Graham Kerr was born in London in 1934, to Scottish hotelier parents. At fifteen years old, he joined The Roebuck Hotel in Forest Row, East Sussex, as a trainee manager. He became general manager at the Royal Ascot Hotel, in Ascot, Berkshire, after five years in the British army.

In 1958, Kerr moved to New Zealand and became chief catering adviser to the Royal New Zealand Air Force. The following year, he appeared on his first cooking show, Entertaining With Kerr. The accompanying cookbook, published in 1963 sold out in eight days.

In 1964, Graham Kerr and his actress wife Treena Van Doorne, moved to Sydney, where he recreated Entertaining With Kerr, for the TEN Network’s Channel 10. The following year, his cookbook The Graham Kerr Cookbook earned him a gold medal, at the Culinary Olympics, in Frankfurt.

Another career move landed Graham Kerr in Canada, where he made The Galloping Gourmet for which he is most well known, from 1968 to 1971. The show was a big hit, earning him two Emmy nominations. The show has had reruns on both Food Network and Cooking Channel.

Kerr and his wife Treena, were involved in a bad car accident in California in 1971 and he did not return to television until 1975, with Take Kerr. His cooking during The Galloping Gourmet had been characterised by lots of clarified butter, double cream and red wine. Take Kerr introduced a new low fat style, (which he would later develop into “minimax” (minimal fat, maximum flavour in the mid-1980s). The show format was simple, just one five minute show, for one recipe and it was syndicated, running for four seasons.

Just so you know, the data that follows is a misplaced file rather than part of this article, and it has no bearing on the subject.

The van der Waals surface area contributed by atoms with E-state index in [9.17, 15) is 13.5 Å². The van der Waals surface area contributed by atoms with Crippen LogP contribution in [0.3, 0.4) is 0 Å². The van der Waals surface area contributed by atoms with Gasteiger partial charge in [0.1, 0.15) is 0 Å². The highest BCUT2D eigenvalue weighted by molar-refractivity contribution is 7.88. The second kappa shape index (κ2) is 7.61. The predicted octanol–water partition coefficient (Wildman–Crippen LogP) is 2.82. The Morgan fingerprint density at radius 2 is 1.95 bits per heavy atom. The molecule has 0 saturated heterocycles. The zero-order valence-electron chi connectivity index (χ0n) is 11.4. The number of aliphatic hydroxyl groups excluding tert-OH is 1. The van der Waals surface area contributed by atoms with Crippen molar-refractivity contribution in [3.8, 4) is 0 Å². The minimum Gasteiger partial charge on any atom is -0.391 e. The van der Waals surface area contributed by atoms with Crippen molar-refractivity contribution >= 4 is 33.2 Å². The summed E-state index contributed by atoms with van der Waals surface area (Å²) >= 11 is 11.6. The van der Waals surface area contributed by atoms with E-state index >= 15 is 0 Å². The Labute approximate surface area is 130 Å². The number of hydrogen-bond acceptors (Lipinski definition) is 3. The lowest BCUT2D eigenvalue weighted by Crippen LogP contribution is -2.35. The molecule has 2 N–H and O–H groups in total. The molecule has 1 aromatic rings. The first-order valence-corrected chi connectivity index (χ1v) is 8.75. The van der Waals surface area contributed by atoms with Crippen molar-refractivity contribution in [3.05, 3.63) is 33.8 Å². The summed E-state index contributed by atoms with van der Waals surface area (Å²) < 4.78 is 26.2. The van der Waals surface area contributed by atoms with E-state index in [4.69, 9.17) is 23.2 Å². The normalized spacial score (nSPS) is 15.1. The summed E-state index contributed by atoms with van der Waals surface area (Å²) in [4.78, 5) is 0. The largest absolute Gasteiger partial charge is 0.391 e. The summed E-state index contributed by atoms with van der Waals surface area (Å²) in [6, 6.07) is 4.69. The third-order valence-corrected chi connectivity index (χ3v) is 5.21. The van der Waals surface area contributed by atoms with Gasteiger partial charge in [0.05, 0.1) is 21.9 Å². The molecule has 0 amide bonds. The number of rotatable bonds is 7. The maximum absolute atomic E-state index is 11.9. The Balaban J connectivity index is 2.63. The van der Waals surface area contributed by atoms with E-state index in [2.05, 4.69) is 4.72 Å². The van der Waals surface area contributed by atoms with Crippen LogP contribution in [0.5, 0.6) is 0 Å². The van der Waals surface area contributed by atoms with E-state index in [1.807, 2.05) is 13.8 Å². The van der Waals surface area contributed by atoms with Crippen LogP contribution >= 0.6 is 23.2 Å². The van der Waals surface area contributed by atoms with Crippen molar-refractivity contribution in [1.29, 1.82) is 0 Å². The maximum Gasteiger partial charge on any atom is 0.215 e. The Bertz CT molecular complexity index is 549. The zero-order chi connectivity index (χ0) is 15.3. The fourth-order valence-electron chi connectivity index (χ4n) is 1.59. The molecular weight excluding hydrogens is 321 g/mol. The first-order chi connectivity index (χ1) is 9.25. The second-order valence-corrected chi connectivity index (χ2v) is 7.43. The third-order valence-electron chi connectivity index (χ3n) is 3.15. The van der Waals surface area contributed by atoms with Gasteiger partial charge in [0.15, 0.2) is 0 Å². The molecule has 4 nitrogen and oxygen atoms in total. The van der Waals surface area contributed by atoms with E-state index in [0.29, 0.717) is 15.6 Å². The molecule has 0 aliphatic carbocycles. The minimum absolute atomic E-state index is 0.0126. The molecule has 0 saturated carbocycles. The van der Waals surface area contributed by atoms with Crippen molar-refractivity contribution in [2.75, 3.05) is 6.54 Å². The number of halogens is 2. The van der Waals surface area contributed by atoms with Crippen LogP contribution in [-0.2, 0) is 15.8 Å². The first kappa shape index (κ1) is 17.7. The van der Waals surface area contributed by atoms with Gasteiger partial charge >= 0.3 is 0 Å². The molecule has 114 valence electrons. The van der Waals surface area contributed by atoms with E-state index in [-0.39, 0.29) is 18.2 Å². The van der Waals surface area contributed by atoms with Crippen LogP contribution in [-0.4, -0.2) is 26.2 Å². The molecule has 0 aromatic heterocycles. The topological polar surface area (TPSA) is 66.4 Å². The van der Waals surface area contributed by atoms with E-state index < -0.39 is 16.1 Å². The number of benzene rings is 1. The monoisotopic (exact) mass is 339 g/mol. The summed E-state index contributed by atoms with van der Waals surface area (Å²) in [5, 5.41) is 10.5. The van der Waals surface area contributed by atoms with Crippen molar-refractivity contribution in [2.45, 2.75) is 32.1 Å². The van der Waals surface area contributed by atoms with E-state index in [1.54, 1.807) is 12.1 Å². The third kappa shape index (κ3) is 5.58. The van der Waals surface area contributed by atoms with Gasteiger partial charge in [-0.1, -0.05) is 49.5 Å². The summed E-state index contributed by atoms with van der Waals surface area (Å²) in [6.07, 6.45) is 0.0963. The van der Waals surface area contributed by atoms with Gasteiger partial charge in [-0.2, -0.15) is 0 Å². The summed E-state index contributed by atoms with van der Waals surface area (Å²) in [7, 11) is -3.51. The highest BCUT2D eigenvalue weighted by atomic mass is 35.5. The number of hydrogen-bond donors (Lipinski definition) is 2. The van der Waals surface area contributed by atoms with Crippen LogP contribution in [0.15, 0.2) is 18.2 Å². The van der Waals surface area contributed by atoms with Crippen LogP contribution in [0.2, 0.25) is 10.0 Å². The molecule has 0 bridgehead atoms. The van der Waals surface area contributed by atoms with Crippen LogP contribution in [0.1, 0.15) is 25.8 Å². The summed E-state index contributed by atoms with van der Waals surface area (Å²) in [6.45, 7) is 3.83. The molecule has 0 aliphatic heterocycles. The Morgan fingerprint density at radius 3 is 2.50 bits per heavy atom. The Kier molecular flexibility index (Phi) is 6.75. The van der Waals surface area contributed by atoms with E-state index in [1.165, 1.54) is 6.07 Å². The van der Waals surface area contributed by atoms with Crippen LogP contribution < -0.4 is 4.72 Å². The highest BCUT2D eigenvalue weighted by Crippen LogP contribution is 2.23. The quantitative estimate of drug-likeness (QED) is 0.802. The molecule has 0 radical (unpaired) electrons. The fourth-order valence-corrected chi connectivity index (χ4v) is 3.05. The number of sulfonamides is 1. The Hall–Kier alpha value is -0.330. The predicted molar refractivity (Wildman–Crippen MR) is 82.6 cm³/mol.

From 1990-1991 Graham Kerr had The Graham Kerr Show, which was a syndicated show for KING-TV in Seattle and was picked up by The Discovery Channel. From 1992-1995. Kerr brought Minimax to PBS with Graham Kerr’s Kitchen. In 1995, Graham Kerr appeared in a PBS special, entitled Cooking in Concert: Julia Child & Graham Kerr. Minimax was a success, with three cookbooks and three TV shows on public television.

For Graham Kerr’s Swiftly Seasoned, Kerr formulated what he called MEV (Moulded Ethnic Vegetable) as he maintained that vegetarian food didn’t have a focus, as meat dishes do. It wasn’t a success.

From 1996 to 2000, Graham Kerr was Editor at Large, for a magazine called Cooking Light. In 1997, he made 130 one hour TV shows in Toronto, called The Gathering Place in which he interviewed people from various health fields.

2003 saw Graham Kerr given Honorary Life membership of the American Dietetic Association and an Honorary Doctorate in Culinary Arts, from Johnson & Wales University in Providence, Rhode Island.

With his autobiography in 2015, Graham Kerr has written around thirty books. They can be divided into more low carb friendly, pre-1975 and low fat friendly, after that.

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